The University of Arizona students and faculty have a whole neighborhood of opportunity to buy local art in shops and restaurants around town.
Espresso Art Café
942 E. University Blvd.
This bar, café and hookah lounge is a place that fosters creativity through the display of local artwork.
“You can be here for hours, and still not see the amount of stuff we have here,” said Jessica Sweeney, manager of the café.
The artists decide the prices for their art, so there is a huge range for what pieces can be sold for.
“Every time I see someone new come in, they are always in awe of what we have on the walls,” said Leon Whisenant, employee and previous regular of Espresso Art Café.
The eclectic café is a hotspot for finding art of all kinds.
745 N. 4th Ave.
Epic Cafe has art in all forms from tipping teacups in the windows to the giant canvases that hang on its walls. They enable local artists to show their work off to Tucson and tourists that walk 4th Ave.
Epic Cafe stands out because they also support charities through the sale of artwork.
“A lot of times, we have them pick a charity that is meaningful to them and then we take the commission and donate it to charity," said Kimberly Flagg, owner of Epic Cafe. "Or, quite often, a lot of the artists are selling their work in honor of a charity.”
The blank, gray walls open up endless possibilities for artists to fill the space.
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Sol Art Pop Up Gallery
988 E. University Blvd.
Sol Art is a vibrant space that defies a normal gallery. It's a new addition to University Boulevard that offers a look at many mediums of art.
The owner, Barrett J. Sulkowski, opened up the gallery in May. He attended the art school at the UA and sells his work at the gallery.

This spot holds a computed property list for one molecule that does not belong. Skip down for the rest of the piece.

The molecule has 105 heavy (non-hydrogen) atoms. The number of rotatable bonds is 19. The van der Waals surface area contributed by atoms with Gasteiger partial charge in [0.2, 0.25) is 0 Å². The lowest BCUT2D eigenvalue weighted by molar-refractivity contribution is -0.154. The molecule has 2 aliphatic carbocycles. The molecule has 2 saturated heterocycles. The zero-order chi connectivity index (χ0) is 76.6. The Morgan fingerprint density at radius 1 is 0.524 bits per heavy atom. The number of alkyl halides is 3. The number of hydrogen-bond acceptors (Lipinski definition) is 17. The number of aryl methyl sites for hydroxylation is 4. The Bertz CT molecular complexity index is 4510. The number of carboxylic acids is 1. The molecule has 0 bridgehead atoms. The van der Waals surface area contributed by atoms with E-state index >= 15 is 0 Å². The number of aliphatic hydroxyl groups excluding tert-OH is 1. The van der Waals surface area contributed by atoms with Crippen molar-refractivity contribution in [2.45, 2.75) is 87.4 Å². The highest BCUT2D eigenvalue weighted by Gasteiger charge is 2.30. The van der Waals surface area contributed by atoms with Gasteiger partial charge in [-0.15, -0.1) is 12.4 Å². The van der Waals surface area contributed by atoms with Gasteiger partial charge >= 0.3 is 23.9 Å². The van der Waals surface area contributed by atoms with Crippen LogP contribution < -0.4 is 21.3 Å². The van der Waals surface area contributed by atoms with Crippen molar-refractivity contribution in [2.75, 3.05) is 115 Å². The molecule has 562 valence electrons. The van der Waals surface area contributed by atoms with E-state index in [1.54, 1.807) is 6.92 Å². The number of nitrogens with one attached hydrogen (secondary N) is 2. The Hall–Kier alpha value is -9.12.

“We try and market it towards more student-based,” Sulkowski said. “A student can’t drop six hundred dollars on a painting.”
Artists range from start-up, award-winning and retired and come from all different backgrounds.
422 N. 4th Ave.
With an eclectic array of Tucson-themed trinkets and gifts, Pop-Cycle embraces the practice of sustainable materials in most of its handmade goods.
Locals and visitors can come in to experience art in many forms such as jewelry, paintings, sculptures, knickknacks and even clothing. About 75-80 percent of the goods are made by local artists.
“You are buying something that is so unique that consumers are changing their mind and kind of going back to handmade and sustainable and things like that,” said Libby Tobey, one of the owners of Pop-Cycle.
Pop-Cycle really stands out as a return back to local buying and local art that you can’t find anywhere else but Tucson.
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Brooklyn Pizza Company
534 N. 4th Ave.
Brooklyn Pizza gives its customers a taste of Tucson by displaying art from local artists inside its shop.
Art is on the walls at all times. The curator of art at Brooklyn Pizza Company, Peg Wilmore, ensures that the art rotates every three to four months so that the artists can get seen by any foot traffic and make more revenue.
“I always tell my artists not to price anything over three hundred dollars because its a street venue and it's a pizza joint, and people aren’t looking for art when they go in there,” Wilmore said.
Brooklyn Pizza Company has a variety of local art at affordable prices.
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